Berber Whiskey: Day Drinking in Morocco

Fatima was plump and timid, dressed in a brightly colored jilaba and mismatched headscarf.  She did not speak English, nor we Arabic, but her smile was the glowy kind that only the kindest souls possess and she communicated by gesturing at the tray in her hand.  She was asking if we’d like a cup of tea.  Desperate for caffeine, we nodded and smiled back at her.  She set two tiny, elaborately painted glasses on the tray, lifted a worn, silver teapot high into the air and poured with expert precision while the foot-long reach of tea miraculously landed in the cups beneath a layer of bubbly foam.

Over the course of the next three months, we would see this ritual performed time and again, but this was our first and she had us captivated.  The tea was deliciously sweet.  That first time all I tasted was the sugar, which chased away the jet lag as it coursed through my veins.  We had been warned off drinking the tap water here in Morocco, but we had also been warned against declining an offer of tea.  The ceremonial serving of sweet, mint tea holds the essence of the Moroccan culture of hospitality.

Photo Credit: Camilla Dhanak

Photo Credit: Camilla Dhanak

Gunpowder green tea arrived in Morocco in the 1800’s from Europe.  Since then, Moroccans have made it their own using generous amounts of mint and sugar.  The gunpowder green is rinsed with boiling water, re-boiled with a handful of mint sprigs, and three spoons of sugar for every spoon of tea.  Once the pot boils, three to five cups are poured then dumped back into the pot to stir the flavors before it is poured and served from high above, the height of the pour giving it its signature layer of foam.

Because Morocco is a Muslim culture, the majority of public bars cater to tourists.   Day drinking, however, takes on a different meaning as a significant part of local café culture in Morocco.  Men sit outside cafes, their chairs turned to face the busy streets, sipping cup after cup of the sweet tincture humorously referred to as, Berber whiskey.  A large group of men sitting outside a sidewalk café might be unnerving to passerby were they aggressive and drinking real whiskey.  As it is, the men are sober, good natured, and hospitable, albeit wired and full of life and energy.

Mint tea in Morocco has its place in negotiations, business meetings, hotel hospitality, social interactions, and family occasions.  It is a tool in the negotiations of beautiful, richly colored rugs and blankets.  It complements a meal of kefta or a spicy tagine.  It is the supreme pick-me-up after a day of tourist sightseeing.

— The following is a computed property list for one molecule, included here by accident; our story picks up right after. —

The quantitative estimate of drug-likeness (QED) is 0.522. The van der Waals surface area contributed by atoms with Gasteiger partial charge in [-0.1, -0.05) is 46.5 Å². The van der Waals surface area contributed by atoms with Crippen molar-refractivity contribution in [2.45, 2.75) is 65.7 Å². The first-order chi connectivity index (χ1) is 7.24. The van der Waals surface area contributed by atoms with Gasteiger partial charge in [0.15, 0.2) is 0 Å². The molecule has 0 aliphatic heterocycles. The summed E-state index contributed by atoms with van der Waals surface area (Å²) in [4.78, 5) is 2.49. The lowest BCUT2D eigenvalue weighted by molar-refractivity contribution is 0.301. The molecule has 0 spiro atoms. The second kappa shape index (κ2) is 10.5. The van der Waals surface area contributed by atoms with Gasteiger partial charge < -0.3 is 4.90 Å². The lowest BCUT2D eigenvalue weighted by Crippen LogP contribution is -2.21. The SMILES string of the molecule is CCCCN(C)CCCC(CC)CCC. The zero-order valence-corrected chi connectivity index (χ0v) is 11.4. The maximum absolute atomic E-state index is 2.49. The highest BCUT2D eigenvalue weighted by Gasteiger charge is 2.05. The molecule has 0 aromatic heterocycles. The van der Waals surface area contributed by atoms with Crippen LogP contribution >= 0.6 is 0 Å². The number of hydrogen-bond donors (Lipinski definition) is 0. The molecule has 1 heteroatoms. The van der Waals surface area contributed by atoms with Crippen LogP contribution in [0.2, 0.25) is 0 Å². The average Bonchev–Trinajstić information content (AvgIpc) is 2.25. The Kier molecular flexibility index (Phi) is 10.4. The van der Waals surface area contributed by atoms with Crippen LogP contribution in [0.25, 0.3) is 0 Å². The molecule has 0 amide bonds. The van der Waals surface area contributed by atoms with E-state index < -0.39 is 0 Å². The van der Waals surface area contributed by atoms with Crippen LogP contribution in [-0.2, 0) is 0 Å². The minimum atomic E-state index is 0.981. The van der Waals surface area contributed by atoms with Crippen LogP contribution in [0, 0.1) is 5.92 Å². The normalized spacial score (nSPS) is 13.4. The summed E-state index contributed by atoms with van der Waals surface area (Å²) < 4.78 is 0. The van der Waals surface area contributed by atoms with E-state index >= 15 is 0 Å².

This continuous overdose of caffeine and sugar among Moroccans and tourists may explain the stimulating energy in the medinas of Marrakech and Fez.  The bustling centers are host to vendors selling an array of fruits, nuts, spices, oils, clothing, and trinkets.  These vendors are vibrant people dancing through the ancient alleyways waving scarves for sale and tirelessly crafting in their shops, no doubt fueled by the mint tea that is constantly flowing in each stall.  These vendors will not hesitate to share their tea and hospitality with serious customers while negotiations ensue.  It is a lively atmosphere, though the sensory overload can be quite exhausting.  Best to stop for a rejuvenating cup of tea one you’ve escaped the maze of the medina.

Moroccan hospitality extends beyond the big cities and the villages into the great desert.  While traveling through the rolling dunes of the Sahara, myself and four travel companions were waved down and invited into a Berber tent by a nomad and his young sons.  There was no one else for miles; in fact we could see nothing but sand all around us.  Likely the man was starved for company and he engaged my French speaking Canadian friends in the formal language of Morocco.  I’m not sure what was said, but he created a jovial and hospitable environment, serving tea while his sons peeked in at their visitors.  The experience of sipping tea while sitting on colorful, overlapping rugs that lay atop the soft sand of the Sahara, the fabric of the tent blowing in the hot breeze above, was surreal.

I have had mint tea with vendors in the medinas of Marrakech and Fez, in Berber tents in the middle of the Sahara Desert, in little cafes and shops on the road that winds over the Atlas Mountains.  I have even sipped the brew while negotiating camels for my hand in marriage.  But I have never had sweet, Moroccan mint tea outside of Morocco.  I think it would lose its charm.  Indeed the ritual, the people, the sounds, the bright colors, and spicy smells of the country are all part of the taste and tea itself.